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Lorin Thwaits A geek says what?

Vivek opened up for discussion Jamie Cansdale's current plight.  Well, I've got some opinions because indirectly it impacts me.  I'm very involved with various user groups in the Phoenix area, having coordinated two code camps.  In our camps we strive first and foremost to incorporate the widest variety of technology possible.  Perl, PHP, Ruby, and Linux are are always hot topics, right along side Atlas, WPF, and Sharepoint.  Everything is equal.  So when Microsoft's legal arm pulls these kinds of tricks it really affects my efforts in the community.

Case in point.  Right now my friends and I are spending lots of time (along with our own money), to create a quality community event in the Phoenix area: Uber '07.  High-end talent from Redmond is flying out to present to us, and we're delighted.  We've secured the largest theater in Arizona for the event, really hoping to do this thing up right.  If you're around the Phoenix area on June 27th then please join us, it will be lots of fun!  As Silverlight is on the agenda, we wanted to invite the members of the various open source user groups around the valley to attend.  We figured this would be something they should be excited about since they can incorporate it in their solutions without abandoning their platform of choice.  So this week I attended two different user groups that focus on open source technology.  Twice while chatting with people after the meetings Jamie's plight was mentioned.  And once the Linux violates 235 of Microsoft's patents thing came up.  I seek to promote that which is good that comes out of Redmond.  Sometimes along the way I have to throw a blind eye to these assorted legal battles that Microsoft decides to get itself into.

When you go out to MIX you see kind-of a utopian Microsoft.  There's this feeling of respect for open source software, and it instils a hope that solutions can be established that combine popular frameworks and platforms, such as PHP and ASP.NET, or the .NET CLR on Mac, or even Silverlight on Linux.  So the feeling I came away with from MIX was that many barriers that keep people from adopting useful Microsoft technologies are eroding, and sensible licensing on cheap to free platforms is becoming available.  In the developer space it just so happens that Microsoft has what I think is the best interface available, right there in Visual Studio.  Also in terms of functionality vs cost SQL Express gives lots of bang for the buck.  And without a doubt .NET has emerged as a versatile and platform-independent solution.  All of this has better enabled computing to move forward in the past few years.  But this kind of growth is stunted by the litigous legal team in Redmond.  What is the point really if Jamie's TestDriven does or does not run on Express?  Would Microsoft really lose enough sales of Team System to justify going after this little guy?  VSExpress can use plug-ins for Orcas, so why not also allow Jamie's tool to do the same?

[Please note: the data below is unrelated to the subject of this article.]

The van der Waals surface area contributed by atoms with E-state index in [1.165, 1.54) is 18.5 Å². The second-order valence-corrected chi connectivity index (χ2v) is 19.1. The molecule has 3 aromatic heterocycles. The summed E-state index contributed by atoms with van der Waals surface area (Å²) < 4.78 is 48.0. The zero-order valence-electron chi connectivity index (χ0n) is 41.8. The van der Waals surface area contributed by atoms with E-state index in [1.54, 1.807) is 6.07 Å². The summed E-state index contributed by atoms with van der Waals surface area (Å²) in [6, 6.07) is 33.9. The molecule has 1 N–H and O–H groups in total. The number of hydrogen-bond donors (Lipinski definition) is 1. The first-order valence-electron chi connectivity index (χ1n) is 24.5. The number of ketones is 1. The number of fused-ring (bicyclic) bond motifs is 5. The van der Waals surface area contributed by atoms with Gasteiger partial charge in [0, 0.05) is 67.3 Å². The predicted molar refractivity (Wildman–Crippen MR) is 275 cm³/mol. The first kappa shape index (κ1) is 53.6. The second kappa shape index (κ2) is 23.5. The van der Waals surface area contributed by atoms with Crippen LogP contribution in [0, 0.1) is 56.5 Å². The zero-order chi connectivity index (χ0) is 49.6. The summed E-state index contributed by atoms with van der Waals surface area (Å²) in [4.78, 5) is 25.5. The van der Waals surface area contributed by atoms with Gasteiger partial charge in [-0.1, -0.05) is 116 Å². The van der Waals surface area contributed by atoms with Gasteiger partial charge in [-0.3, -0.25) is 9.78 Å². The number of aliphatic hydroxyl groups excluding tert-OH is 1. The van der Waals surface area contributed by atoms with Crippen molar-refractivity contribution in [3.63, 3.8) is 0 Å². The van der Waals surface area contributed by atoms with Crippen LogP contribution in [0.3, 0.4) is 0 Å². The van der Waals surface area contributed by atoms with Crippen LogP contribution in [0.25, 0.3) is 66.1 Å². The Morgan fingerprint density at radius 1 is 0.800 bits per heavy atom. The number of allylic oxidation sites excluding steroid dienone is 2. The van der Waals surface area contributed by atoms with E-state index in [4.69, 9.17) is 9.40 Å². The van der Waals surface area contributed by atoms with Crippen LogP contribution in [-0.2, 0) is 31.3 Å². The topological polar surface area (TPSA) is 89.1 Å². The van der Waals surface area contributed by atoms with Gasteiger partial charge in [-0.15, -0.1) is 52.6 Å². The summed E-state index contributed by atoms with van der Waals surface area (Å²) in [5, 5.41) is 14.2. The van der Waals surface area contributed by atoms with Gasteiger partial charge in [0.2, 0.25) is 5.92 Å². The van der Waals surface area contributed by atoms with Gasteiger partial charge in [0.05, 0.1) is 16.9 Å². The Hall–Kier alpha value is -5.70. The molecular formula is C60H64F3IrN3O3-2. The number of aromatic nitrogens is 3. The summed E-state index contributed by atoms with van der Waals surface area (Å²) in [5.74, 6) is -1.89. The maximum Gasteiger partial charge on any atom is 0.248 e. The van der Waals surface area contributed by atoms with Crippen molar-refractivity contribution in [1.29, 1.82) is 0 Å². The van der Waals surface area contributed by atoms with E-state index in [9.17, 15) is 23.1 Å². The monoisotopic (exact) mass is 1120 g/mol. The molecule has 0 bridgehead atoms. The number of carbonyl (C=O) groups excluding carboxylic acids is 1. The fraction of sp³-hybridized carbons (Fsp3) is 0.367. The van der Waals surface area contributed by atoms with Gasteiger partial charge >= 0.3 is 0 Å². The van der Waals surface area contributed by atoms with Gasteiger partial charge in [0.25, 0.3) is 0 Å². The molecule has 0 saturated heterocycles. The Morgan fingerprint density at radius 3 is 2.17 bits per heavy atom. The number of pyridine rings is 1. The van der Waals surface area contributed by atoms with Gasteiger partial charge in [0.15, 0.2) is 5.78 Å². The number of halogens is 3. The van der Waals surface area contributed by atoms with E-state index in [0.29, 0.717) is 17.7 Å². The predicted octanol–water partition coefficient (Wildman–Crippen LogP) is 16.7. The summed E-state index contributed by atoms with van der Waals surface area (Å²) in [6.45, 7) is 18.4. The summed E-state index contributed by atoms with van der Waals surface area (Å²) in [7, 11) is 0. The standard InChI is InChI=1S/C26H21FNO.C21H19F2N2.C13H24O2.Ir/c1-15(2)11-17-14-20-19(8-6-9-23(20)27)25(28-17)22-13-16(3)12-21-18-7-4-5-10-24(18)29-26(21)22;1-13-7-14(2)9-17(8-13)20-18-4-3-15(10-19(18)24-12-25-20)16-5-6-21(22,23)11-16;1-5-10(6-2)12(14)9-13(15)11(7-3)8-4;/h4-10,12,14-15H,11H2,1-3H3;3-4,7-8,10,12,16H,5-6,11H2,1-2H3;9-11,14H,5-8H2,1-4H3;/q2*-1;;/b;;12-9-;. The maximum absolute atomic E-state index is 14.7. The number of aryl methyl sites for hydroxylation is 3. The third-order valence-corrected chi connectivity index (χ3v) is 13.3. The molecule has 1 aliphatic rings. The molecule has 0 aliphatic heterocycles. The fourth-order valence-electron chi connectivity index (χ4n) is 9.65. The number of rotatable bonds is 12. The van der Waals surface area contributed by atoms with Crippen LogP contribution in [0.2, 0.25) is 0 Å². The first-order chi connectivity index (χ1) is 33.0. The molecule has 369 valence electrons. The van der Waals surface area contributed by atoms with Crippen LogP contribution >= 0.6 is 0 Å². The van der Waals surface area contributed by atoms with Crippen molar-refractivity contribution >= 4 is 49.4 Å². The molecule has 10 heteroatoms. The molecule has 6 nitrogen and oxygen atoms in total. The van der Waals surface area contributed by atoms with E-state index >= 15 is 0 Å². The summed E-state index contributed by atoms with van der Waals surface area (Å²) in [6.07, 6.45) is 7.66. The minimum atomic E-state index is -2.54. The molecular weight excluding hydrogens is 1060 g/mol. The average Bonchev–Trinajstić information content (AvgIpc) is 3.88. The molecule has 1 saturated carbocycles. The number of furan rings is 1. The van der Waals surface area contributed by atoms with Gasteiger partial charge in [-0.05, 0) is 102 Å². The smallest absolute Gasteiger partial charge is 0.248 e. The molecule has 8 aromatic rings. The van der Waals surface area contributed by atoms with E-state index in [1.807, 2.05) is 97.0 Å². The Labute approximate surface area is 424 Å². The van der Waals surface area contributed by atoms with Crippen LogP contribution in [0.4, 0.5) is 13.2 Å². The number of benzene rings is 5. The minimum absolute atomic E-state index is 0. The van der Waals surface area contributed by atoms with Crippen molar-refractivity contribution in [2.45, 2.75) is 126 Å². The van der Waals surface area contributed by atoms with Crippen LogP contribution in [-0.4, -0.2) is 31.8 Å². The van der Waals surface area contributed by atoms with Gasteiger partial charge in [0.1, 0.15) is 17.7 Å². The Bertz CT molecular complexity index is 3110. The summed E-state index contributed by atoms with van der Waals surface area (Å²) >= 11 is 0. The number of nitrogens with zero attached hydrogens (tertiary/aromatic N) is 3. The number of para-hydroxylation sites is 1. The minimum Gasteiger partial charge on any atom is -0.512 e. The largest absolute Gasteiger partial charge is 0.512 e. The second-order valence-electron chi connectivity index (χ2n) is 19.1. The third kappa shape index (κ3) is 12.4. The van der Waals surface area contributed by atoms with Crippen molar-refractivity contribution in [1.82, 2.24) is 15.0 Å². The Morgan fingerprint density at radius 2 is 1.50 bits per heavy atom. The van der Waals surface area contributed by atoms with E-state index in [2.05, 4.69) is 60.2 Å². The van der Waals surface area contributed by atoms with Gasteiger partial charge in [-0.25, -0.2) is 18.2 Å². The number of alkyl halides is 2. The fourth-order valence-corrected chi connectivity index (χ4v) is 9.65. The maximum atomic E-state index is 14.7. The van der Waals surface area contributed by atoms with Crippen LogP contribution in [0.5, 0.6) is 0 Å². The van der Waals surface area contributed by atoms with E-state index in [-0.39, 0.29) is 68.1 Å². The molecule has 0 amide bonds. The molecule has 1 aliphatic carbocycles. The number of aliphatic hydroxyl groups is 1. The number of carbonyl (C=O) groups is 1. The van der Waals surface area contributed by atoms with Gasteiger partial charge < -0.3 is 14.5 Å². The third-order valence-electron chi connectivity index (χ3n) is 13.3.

Update: I read the emails on Jamie's site, and better see and appreciate Microsoft's points of view.  But still the litigation scare around Linux is ruffling many a-feather with my open source friends.

Overall it just feels like a more nervous Microsoft these days.  I just wish they would consistently let folks innovate.  Let Linux be Linux, and innovate on top of it.  Seems like the developer division is already branching out in that direction with Silverlight and dynamic language support.  Someone on that team must have read "Who moved my cheese?"  It's time for this kind of innovation to come from more areas of Microsoft.  Surface and parts of Office are also shining examples.  Let's see less litigation and more of this kind of innovation.

Posted on Friday, June 8, 2007 8:36 AM Community | Back to top


Comments on this post: Microsoft... please... less litigation and more innovation

# re: Microsoft... please... less litigation and more innovation
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Good points. I appreciate your remarkable efforts making the Phoenix tech community bigger, stronger, and better informed.

There are a good number of developers in the Valley who do not use Microsoft products and who view the company with deep suspicion and disdain. Whatever the merits of those views, my real concern is that this distaste will carry over to how these people view the regular developer using MSFT tools.

Microsoft seems to have a knack for shooting itself in the foot; the recent announcements of the quite cool Silverlight technology generated quite a buzz, which was soon destroyed (at least among the OSS crowd) by talk of patents and litigation.

I tend to use Ruby on Linux, but life's too short to get your head stuck up the ass of single tool or technology. There are good smart people in Redmond doing good smart things, and I want to stay on top of it. The creepy posturing of Microsoft, though, is making things hard.
Left by James Britt on Jun 08, 2007 11:39 AM

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